The integral signaltonoise ratio for each iteration can be especially simply calculated by calculating the standard deviation of the pixel intensities of the picture elements under consideration, calculating the arithmetic average of the pixel intensities of the pixel elements under consideration, and dividing the arithmetic average determined in this way by the standard deviation.
It is advantageous for limit values of the definition range of the picture element intensity not to be taken into consideration in the calculation of the integral signaltonoise ratio since these are not influenced by the following filtering.
Especially good results can be achieved when the spatialfrequency operator employed is selected from a group of spatialfrequency operators dependent on a test subject on which the digital image is based. In this way, first, an adaptation to disturbances characteristic of the test subject is possible, and a selection from various sharpening and softening spatialfrequency operators can be made.
It is also advantageous when the iterative operation on the unfiltered image with the spatialfrequency operator
with ∀g≠0.
A consistency with the spatialfrequency operator is achieved for the dosage g=100 via the transformation
In order to enable a fine adjustment of the inventively, automatically optimally filtered image for a user, it is also advantageous when, proceeding from the optimum dosage, a manual variation of the dosage can be performed by a user by means of a slide control.
The inventive method for filtering a digital image acquired with a medical device by means of a spatialfrequency operator
According to the present invention, the integral signaltonoise ratio (also referred to as flatfield signaltonoise ratio) iSNR_{Source }of the digital (source) image is first calculated in step S1.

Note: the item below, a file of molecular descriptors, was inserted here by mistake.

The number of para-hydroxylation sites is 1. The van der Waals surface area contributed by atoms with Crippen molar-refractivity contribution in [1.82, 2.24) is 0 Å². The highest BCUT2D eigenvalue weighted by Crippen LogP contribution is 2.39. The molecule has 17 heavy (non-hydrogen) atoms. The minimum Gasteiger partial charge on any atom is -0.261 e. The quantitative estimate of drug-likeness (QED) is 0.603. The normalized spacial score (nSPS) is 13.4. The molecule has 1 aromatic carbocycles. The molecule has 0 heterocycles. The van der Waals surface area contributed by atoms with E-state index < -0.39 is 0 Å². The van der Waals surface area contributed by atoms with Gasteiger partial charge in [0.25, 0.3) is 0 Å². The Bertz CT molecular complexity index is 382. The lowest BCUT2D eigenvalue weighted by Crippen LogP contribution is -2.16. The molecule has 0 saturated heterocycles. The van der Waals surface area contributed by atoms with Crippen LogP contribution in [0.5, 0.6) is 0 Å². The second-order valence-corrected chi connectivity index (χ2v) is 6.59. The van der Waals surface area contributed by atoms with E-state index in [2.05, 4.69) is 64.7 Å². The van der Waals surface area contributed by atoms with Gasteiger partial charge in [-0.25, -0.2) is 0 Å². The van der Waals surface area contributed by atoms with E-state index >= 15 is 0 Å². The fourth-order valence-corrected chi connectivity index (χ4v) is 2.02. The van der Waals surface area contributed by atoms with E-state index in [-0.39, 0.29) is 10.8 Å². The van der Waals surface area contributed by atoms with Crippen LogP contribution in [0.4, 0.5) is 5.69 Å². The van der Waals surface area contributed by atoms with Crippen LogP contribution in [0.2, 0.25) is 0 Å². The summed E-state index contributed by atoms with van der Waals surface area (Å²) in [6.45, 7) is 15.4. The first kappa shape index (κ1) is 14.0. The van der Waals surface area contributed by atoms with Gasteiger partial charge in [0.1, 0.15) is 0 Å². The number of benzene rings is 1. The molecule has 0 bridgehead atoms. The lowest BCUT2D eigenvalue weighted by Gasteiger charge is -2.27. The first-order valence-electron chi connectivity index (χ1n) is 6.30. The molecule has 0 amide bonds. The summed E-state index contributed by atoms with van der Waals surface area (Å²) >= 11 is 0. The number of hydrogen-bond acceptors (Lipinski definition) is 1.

Subsequently, a limit value for the integral signaltonoise ratio iSNR_{Limit }of the filtered image is calculated in step 2 from the integral signaltonoise ratio iSNR_{Source }of the digital (source) image.
Since the calculation of the integral signaltonoise ratio iSNR_{Source }of the digital image and the calculation of the limit value for the signaltonoise ratio iSNR_{Limit }of the filtered image are essential for the execution of the inventive method, these method steps are explained in greater detail in
According to the preferred embodiment of the present invention shown in
The area of the test image window thereby preferably corresponds to between 1/64 and 1/512 of the area of the digital image to be filtered and corresponds to 1/256 of the area of the digital image in an especially preferred embodiment.
Subsequently, the entire area of the digital image is sampled with the test image window in step S12.